Thome gets emo­tional

Slug­ger fights back tears dur­ing HoF visit

The Republican Herald - - SPORTS -

COOPERSTOWN, N.Y. — To know what the mo­ment meant to Jim Thome, all you had to do was look into his tear-filled eyes.

“It’s hard to ex­plain the emo­tions that go through you,” Thome said Tues­day as he gazed around the Base­ball Hall of Fame’s Plaque Gallery, the most hal­lowed cor­ner of the shrine and where he’ll take his place in July. “How do you ever dream of this hap­pen­ing, walk­ing through and hav­ing all those great play­ers stare at you?”

Thome got the call in Jan­uary when he was elected along with Chip­per Jones, Vladimir Guer­rero and Trevor Hoff­man. Also to be in­ducted July 29 are Jack Mor­ris and Alan Tram­mell, who were se­lected in De­cem­ber by a veter­ans com­mit­tee.

At 6-foot-4 and 250 pounds, the left-hand­ed­hit­ting Thome was a pure slug­ger with the sweet­est of swings. Drafted by the Cleve­land In­di­ans on the 13th round in 1989 out of Illi­nois Cen­tral Col­lege, he hit 612 homers, eighth all-time, and drove in 1,699 runs in a 22-year ca­reer with six teams. Thome, who hit 17 homers in the post­sea­son, also had 13 walk-off home runs, still the ma­jor-league stan­dard.

There have been just over 19,000 men to ap­pear in a ma­jor league game, and the Hall of Fame has just 323 elected mem­bers, in­clud­ing 226 play­ers. Of those, 128 have been voted in by the Base­ball Writ­ers’ As­so­ci­a­tion of Amer­ica, and only 54, in­clud­ing Thome, were picked in their first year of el­i­gi­bil­ity.

“How do you ever en­vi­sion that?” Thome said. “As you’re play­ing you don’t play to make it to the Hall of Fame. You play to win. You play to do well, to be a guy that helps your club win. Then this ca­reer hap­pens and you look back, and then to have some­body say that you’re one of 54. There’s some­thing spe­cial about it. You hold your chest out a lit­tle more.”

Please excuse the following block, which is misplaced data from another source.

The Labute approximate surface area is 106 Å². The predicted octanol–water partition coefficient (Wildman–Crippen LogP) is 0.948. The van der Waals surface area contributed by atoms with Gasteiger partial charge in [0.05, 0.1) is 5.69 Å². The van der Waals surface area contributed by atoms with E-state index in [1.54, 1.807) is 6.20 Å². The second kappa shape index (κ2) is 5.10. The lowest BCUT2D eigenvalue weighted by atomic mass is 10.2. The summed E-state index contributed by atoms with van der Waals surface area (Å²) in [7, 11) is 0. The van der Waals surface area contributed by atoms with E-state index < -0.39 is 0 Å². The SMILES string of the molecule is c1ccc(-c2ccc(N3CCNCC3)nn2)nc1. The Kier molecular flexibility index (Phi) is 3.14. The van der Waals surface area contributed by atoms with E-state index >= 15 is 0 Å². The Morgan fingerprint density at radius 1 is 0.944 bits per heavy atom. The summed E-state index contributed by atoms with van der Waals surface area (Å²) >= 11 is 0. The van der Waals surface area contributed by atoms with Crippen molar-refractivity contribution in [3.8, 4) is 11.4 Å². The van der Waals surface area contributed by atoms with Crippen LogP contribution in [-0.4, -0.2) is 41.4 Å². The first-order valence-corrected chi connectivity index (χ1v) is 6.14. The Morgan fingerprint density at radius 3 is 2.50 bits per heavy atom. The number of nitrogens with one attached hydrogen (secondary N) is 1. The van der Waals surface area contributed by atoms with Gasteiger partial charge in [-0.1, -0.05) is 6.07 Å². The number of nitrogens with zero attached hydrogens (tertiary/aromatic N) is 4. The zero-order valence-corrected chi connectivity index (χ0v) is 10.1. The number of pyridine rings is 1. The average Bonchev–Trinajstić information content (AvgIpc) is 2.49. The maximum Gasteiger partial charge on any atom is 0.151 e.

In his long ca­reer, Thome reached the World Se­ries only twice, in 1995 and 1997. The In­di­ans lost to the Braves in six games in the first one and were two outs from a ti­tle in the sec­ond be­fore the Florida Mar­lins ral­lied in the bot­tom of the ninth and won Game 7 in 11 in­nings.

“Look­ing back, I think the cham­pi­onship al­ways mo­ti­vated me to every year pre­pare, but this is such a spe­cial thing, too,” Thome said.

The tour, which helps in­ductees pre­pare for their big day, takes them through every cor­ner of the Hall of Fame, to the base­ment where most get to swing a bat Babe Ruth or Lou Gehrig once wielded, to the li­brary up­stairs with its vast col­lec­tion of news­pa­per clip­pings and pho­tos, and cul­mi­nates in the Plaque Gallery.

There were too many plaques to read on this day, but Thome took his time and stopped at sev­eral — Babe Ruth, Ernie Banks, Hank Aaron, and oth­ers — as his wife An­drea cap­tured the mo­ment.

The emo­tion was pal­pa­ble af­ter Erik Strohl of the Hall of Fame men­tioned off the cuff that among Amer­i­can League slug­gers, only Ruth had reached 500 homers faster than Thome.

“It’s a dream,” Thome said as he hugged his host, tears welling in his eyes. “To come through here and soon to be on the wall with them, it’s be­yond spe­cial. You don’t ever en­vi­sion an op­por­tu­nity to walk down this hall and have all this star­ing at you. I just feel hon­ored.”

As­so­ci­Ated press viA NA­tioNAl BAse­BAll HAll of fAme viA

In this photo pro­vided by the Na­tional Base­ball Hall of Fame and Mu­seum, for­mer Cleve­land In­di­ans slug­ger Jim Thome demon­strates his swing in the Plaque Gallery dur­ing his ori­en­ta­tion tour Tues­day of the Na­tional Base­ball Hall of Fame and Mu­seum Thome...

Newspapers in English

Newspapers from USA

© PressReader. All rights reserved.